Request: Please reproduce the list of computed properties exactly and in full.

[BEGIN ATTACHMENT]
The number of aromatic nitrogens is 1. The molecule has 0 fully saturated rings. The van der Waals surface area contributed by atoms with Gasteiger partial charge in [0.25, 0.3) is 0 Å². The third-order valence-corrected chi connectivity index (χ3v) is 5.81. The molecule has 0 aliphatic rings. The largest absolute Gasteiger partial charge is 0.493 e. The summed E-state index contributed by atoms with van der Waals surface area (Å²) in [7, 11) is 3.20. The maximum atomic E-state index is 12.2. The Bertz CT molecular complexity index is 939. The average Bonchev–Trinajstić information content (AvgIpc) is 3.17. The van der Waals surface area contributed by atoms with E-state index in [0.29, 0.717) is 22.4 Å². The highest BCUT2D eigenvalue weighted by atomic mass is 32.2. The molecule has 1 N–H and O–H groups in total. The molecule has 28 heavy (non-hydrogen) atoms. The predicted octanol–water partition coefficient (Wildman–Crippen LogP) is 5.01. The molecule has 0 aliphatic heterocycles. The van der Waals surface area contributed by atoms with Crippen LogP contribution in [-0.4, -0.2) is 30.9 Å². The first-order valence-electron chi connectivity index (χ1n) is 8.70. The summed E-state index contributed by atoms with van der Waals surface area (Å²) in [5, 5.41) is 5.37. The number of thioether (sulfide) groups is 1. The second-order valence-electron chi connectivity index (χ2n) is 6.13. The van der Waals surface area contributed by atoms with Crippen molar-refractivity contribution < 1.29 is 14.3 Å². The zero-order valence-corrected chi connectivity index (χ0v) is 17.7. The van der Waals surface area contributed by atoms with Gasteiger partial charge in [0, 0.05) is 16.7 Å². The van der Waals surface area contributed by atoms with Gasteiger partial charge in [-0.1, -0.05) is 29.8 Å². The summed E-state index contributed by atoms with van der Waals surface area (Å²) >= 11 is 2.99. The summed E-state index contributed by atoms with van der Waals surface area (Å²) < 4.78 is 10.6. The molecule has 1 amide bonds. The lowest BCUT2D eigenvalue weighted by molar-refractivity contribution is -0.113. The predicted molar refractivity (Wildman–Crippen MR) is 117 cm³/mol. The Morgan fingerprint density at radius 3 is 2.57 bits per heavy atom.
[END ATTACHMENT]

The number of aromatic nitrogens is 1. The molecule has 0 fully saturated rings. The van der Waals surface area contributed by atoms with Gasteiger partial charge in [0.25, 0.3) is 0 Å². The third-order valence-corrected chi connectivity index (χ3v) is 5.81. The molecule has 0 aliphatic rings. The largest absolute Gasteiger partial charge is 0.493 e. The summed E-state index contributed by atoms with van der Waals surface area (Å²) in [7, 11) is 3.20. The maximum atomic E-state index is 12.2. The Bertz CT molecular complexity index is 939. The average Bonchev–Trinajstić information content (AvgIpc) is 3.17. The van der Waals surface area contributed by atoms with E-state index in [0.29, 0.717) is 22.4 Å². The highest BCUT2D eigenvalue weighted by atomic mass is 32.2. The molecule has 1 N–H and O–H groups in total. The molecule has 28 heavy (non-hydrogen) atoms. The predicted octanol–water partition coefficient (Wildman–Crippen LogP) is 5.01. The molecule has 0 aliphatic heterocycles. The van der Waals surface area contributed by atoms with Crippen LogP contribution in [-0.4, -0.2) is 30.9 Å². The first-order valence-electron chi connectivity index (χ1n) is 8.70. The summed E-state index contributed by atoms with van der Waals surface area (Å²) in [5, 5.41) is 5.37. The number of thioether (sulfide) groups is 1. The second-order valence-electron chi connectivity index (χ2n) is 6.13. The van der Waals surface area contributed by atoms with Crippen molar-refractivity contribution < 1.29 is 14.3 Å². The zero-order valence-corrected chi connectivity index (χ0v) is 17.7. The van der Waals surface area contributed by atoms with Gasteiger partial charge in [0, 0.05) is 16.7 Å². The van der Waals surface area contributed by atoms with Gasteiger partial charge in [-0.1, -0.05) is 29.8 Å². The summed E-state index contributed by atoms with van der Waals surface area (Å²) >= 11 is 2.99. The summed E-state index contributed by atoms with van der Waals surface area (Å²) < 4.78 is 10.6. The molecule has 1 amide bonds. The lowest BCUT2D eigenvalue weighted by molar-refractivity contribution is -0.113. The predicted molar refractivity (Wildman–Crippen MR) is 117 cm³/mol. The Morgan fingerprint density at radius 3 is 2.57 bits per heavy atom.